Chaklang – Traditional Ahom Marriage

The Assamese culture is full of varieties. Various communities and their traditions have made this place a garden with a mixture of colorful flowers. So, there is no end to the rituals and customs in the social festivals. Even the marriage system in the Assamese culture is found to be practiced in different ways in various places. In Assam, marriage is being termed as “biya” and there is a particular way of celebrating this heavenly relation between the “dora” (groom) and “koyna” (bride). This very special tradition of marriage is known as “chaklang” in the Ahom community.
The Ahom marriage by chak-lang, the original system is another instrumentality by which the Ahom maintain their social coherence. “The real Ahom rite is the saklang”, writes P. R. Gurdon in Encyclopaedia of Religion & Ethics( Vol I, p. 235). In the chak-long marriage, the Ahom priest normally recounts the family trees and great deeds of forefather of both families to the new couple thus reminding them of their past history.

 In a judgement of the Hon’ble High Court of Gauhati gave recognition to the chak-long as the customary Ahom marriage system. Marriage by Homa or saptapadi ceremony before the sacred fire is unknown to the Ahom even to this day. Except a section of the Ahom, others perform Chak-long marriage.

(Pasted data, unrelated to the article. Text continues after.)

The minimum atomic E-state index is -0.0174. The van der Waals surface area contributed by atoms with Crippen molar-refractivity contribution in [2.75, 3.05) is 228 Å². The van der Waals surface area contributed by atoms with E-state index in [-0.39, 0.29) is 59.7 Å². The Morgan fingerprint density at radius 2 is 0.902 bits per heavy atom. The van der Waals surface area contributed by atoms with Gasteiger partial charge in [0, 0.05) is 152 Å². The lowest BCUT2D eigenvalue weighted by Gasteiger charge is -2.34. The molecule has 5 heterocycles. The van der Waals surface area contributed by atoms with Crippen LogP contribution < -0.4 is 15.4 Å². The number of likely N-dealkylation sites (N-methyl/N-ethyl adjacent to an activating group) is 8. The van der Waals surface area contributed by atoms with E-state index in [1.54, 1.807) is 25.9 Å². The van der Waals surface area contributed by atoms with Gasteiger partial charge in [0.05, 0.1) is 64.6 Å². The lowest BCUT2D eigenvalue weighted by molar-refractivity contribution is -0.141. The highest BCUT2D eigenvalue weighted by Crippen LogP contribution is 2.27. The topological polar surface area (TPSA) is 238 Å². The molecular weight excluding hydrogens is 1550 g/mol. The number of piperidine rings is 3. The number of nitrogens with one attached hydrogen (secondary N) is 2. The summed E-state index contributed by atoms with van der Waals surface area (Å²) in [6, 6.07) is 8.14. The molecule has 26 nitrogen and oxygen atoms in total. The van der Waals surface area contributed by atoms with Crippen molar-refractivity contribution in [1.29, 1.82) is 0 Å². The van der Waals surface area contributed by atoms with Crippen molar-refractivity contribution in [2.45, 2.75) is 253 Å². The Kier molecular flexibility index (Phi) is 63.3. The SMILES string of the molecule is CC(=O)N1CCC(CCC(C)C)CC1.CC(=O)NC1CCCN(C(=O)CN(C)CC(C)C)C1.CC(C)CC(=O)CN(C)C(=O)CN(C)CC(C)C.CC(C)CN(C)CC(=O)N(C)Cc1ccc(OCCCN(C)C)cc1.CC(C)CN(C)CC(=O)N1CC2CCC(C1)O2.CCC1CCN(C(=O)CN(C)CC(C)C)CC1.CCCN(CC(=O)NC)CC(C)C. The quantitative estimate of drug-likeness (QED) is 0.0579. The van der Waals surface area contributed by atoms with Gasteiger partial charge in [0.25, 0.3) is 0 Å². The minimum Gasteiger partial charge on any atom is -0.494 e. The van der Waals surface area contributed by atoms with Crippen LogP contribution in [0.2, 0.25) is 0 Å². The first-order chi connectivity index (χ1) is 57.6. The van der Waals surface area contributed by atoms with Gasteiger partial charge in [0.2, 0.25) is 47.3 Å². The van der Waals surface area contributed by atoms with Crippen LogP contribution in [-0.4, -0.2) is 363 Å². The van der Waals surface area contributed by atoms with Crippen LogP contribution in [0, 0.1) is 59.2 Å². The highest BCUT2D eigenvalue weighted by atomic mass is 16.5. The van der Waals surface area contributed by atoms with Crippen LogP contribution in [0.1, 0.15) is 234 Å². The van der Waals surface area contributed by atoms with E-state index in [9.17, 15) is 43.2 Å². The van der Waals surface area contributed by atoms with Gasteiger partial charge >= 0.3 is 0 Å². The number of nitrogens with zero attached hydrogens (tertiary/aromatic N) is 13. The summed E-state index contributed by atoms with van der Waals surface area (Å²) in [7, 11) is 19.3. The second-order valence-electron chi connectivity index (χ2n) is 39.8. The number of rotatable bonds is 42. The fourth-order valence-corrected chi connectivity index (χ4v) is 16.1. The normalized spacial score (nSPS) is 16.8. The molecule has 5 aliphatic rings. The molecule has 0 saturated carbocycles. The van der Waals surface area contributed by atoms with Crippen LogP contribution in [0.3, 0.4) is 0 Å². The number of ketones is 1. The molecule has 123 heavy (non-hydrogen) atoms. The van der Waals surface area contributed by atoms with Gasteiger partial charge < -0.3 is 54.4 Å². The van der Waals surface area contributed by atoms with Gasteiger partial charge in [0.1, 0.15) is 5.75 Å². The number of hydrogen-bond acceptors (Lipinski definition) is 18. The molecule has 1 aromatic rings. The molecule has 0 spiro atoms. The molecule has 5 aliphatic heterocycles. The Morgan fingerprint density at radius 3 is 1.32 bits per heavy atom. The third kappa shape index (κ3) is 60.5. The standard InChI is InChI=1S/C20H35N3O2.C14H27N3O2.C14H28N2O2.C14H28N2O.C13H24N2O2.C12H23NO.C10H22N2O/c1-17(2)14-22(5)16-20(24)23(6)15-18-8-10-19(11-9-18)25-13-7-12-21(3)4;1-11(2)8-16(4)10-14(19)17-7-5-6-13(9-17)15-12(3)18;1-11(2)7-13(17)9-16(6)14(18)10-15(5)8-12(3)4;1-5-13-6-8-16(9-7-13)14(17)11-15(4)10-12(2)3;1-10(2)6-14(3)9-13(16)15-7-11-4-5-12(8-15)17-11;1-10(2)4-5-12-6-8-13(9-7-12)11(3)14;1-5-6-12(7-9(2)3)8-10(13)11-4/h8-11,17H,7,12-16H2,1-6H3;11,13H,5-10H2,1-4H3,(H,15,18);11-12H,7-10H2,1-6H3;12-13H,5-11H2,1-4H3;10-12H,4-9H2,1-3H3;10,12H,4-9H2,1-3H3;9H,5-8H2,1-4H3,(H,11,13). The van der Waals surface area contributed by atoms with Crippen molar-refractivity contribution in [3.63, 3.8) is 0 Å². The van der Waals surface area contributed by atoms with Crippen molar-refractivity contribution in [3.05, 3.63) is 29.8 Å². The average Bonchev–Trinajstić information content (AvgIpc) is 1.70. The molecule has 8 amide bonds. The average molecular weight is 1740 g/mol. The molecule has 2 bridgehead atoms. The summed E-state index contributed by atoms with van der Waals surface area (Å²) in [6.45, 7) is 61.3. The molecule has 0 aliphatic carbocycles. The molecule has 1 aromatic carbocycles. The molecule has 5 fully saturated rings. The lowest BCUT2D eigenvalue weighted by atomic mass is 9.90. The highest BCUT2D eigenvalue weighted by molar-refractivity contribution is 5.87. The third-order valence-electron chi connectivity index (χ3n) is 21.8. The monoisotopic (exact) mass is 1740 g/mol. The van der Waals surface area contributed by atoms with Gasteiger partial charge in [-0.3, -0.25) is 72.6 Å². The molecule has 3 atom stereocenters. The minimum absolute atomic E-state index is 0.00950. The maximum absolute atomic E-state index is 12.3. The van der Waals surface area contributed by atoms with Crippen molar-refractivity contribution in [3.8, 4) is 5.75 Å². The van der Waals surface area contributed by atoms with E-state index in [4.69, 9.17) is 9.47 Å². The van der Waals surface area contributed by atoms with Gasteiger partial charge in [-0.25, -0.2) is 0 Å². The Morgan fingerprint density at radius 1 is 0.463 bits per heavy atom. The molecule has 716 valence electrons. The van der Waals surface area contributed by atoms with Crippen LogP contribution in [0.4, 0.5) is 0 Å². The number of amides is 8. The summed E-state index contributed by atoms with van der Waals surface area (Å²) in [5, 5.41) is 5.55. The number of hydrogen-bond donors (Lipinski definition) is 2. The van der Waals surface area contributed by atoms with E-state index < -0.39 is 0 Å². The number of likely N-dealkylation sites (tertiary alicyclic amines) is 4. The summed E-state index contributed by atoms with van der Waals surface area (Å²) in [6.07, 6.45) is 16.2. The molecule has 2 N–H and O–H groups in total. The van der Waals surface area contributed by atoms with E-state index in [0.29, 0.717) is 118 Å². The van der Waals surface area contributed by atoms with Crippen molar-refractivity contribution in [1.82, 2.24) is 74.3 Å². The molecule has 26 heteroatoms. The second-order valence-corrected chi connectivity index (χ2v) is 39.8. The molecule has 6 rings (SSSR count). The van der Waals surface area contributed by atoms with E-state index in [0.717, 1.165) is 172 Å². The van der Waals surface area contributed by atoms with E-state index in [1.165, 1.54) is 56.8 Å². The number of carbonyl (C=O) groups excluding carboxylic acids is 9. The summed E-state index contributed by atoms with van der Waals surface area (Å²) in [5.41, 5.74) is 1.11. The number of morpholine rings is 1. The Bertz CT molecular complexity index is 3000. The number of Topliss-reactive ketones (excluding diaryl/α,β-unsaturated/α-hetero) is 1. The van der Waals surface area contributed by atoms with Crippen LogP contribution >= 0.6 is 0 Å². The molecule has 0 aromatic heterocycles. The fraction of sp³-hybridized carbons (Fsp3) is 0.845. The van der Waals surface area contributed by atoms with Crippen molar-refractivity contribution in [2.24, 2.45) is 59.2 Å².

It is being considered as a social custom to be practiced by all Ahoms and is being noticed to be practiced since the days of the Ahom kings. As an instance Swargadev Rajeswar Singha’s marriage with the Manipuri Princess Kuranganayani can be mentioned. If the origin of this custom is being traced then it has to be mentioned that it first started when Lengdon got married with the eldest daughter of Ak-Kai-Mo-Hung, Nang-Hun-Hpa. The matrimonial process started when Lengdon sent a present of honor containing betel leaves and Areca nuts, clipped on both ends by being decorated on Sarai (a kind of platters with stands). Also, this whole gift was being covered by hand made red towels. So, this was the beginning of the Chaklang custom.

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